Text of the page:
The building blocks for great teamwork: Insights from British Lion, Jamie Roberts

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In our final conversation with Welsh rugby and British Lions star, Jamie Roberts, he discusses some of the key elements that create great teamwork at the elite level of sport- all of which are highly transferable and relevant to management teams in business scenarios.

Keep it simple, focus, focus, focus

I always really admired Shaun Edwards when he was the Welsh defence coach. He had an incredible way of simplifying what is quite a complex game, and I think that’s hugely important when focusing a team’s performance and driving optimum output.

Mid-week, before say an England game, he’d pull out this shoddy bit of paper from his pocket with three bullet points on it, and it would just be (for example) 1. Line speed, 2. Make sure you work hard around the corners and number up correctly, and 3. Watch their kick / chip chase. That was it.

He’d obviously done hours and hours of analysis, combing footage and reviewing the opposition, but he knew that in the heat of the battle, in the 70th minute, you can’t remember ten things. You can’t have loads of stuff on your mind. You need to anchor down on two or three things, so you remember what’s core, what’s important. I believe that focus is key when steering any team to success. As a leader, you need to do your homework, distil everything down to the few core elements and communicate those clearly and frequently.

Getting clarity on roles

One phrase I used to hear all the time was ‘you have to enjoy this’, and it would really frustrate me when people said it before a game. Because you shouldn’t have to try and enjoy something, you either do or you don’t. What creates great teamwork is building an environment that everyone automatically enjoys.

In my experience, this is where clarity of roles plays an important part in any team. I was always asking questions, so I specifically understood my role and, when I was defence captain, always challenged other team members to make sure they knew theirs as well. I also encouraged and expected to be challenged as it helps reinforce clarity. My advice is to have those little conversations to make sure everyone has complete clarity of their role and what’s expected of them. Then you’re creating an environment where there’s no ambiguity helping the team enjoy what they’re doing.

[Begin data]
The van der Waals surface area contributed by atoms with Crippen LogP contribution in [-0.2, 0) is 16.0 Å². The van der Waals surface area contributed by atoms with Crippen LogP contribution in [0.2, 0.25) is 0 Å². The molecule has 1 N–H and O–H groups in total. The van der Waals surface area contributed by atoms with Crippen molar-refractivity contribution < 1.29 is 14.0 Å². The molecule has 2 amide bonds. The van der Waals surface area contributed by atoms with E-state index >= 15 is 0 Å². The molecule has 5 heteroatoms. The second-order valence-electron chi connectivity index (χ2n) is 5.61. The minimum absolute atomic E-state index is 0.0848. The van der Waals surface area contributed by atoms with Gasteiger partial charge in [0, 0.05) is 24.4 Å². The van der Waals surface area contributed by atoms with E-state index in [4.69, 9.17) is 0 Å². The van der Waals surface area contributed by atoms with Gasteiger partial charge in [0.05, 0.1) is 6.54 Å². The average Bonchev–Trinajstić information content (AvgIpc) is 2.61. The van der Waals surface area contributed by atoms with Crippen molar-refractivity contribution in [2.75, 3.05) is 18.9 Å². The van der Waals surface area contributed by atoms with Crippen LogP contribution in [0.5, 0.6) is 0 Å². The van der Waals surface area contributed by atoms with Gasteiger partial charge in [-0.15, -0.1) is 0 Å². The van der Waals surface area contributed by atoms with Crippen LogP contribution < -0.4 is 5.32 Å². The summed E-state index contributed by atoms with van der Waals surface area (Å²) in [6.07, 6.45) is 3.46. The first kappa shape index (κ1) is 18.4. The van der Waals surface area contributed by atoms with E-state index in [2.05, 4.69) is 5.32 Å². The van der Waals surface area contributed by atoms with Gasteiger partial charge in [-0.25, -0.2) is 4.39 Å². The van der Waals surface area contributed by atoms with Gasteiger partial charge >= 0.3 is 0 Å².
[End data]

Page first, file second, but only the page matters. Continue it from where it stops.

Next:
Adaptability & fitting in

I remember when I first trained with Cambridge University, straight after playing South Africa in the 2015 World Cup quarter-final. Looking back, I loved Cambridge, really loved the people, teammates and the experience, it was great. It was obviously very different to a professional environment; people arrived late for training (because they had lectures), wore mismatched kit (from their colleges) and the standards in training were a world apart from what I’d experienced just a few weeks prior. It was the complete opposite of what I was used to.

And you know, the standards you walk past are the ones you’re willing to accept, so, feeling somewhat frustrated, I went on the offensive to try and motivate them and I remember vividly the team Captain approached me after training one evening asking me politely to ‘tone it down a bit’ – fair play to him. It was simply an ask to approach my messaging a bit differently – a challenge to adapt better to those around me. I often felt the same frustration during my time at Racing Metro in Paris where the French are much more laissez-faire in their approach and certainly different to what I was accustomed to.

So you have to quickly learn that you often can’t fight it. To be an effective team leader (and player) you need to respect those feelings and adapt accordingly – in this example, I wasn’t going to change the way people approach their rugby at an established club, regardless of my perspective. The moment I embraced that contrast, it became a really beneficial learning tool as I allowed myself to reflect differently on past experiences and challenge my own traditional methods of thinking. I don’t think that applies just to sports teams, I think adaptability and mental flexibility are key to any team dynamic.

Creating a framework

As I’ve mentioned before, rugby teams are made up of all sorts of different people, who have different backgrounds, motivations and personality types. To manage this, the best leaders I’ve worked with set the ground rules and create a loose framework that has to be adhered to. The framework (in rugby) often defines the social boundaries – behaviour, curfews, alcohol etc – that everyone has to operate within.

Leaders had the discretion to stretch those frameworks for certain individuals where necessary, but there has to be that framework. There’s no right way or wrong way, because remember at the end of the day, the result is all that matters. But there have to be non-negotiables and if a player doesn’t adhere, they have to face certain consequences, otherwise, the framework falls apart and the discipline of the team does too.

In my experience, frameworks that were co-created (often without coaches’ involvement) are the ones that worked best, as opposed to operating under a dictatorship. When everyone’s involved in setting the rules they’re more likely to respect them.

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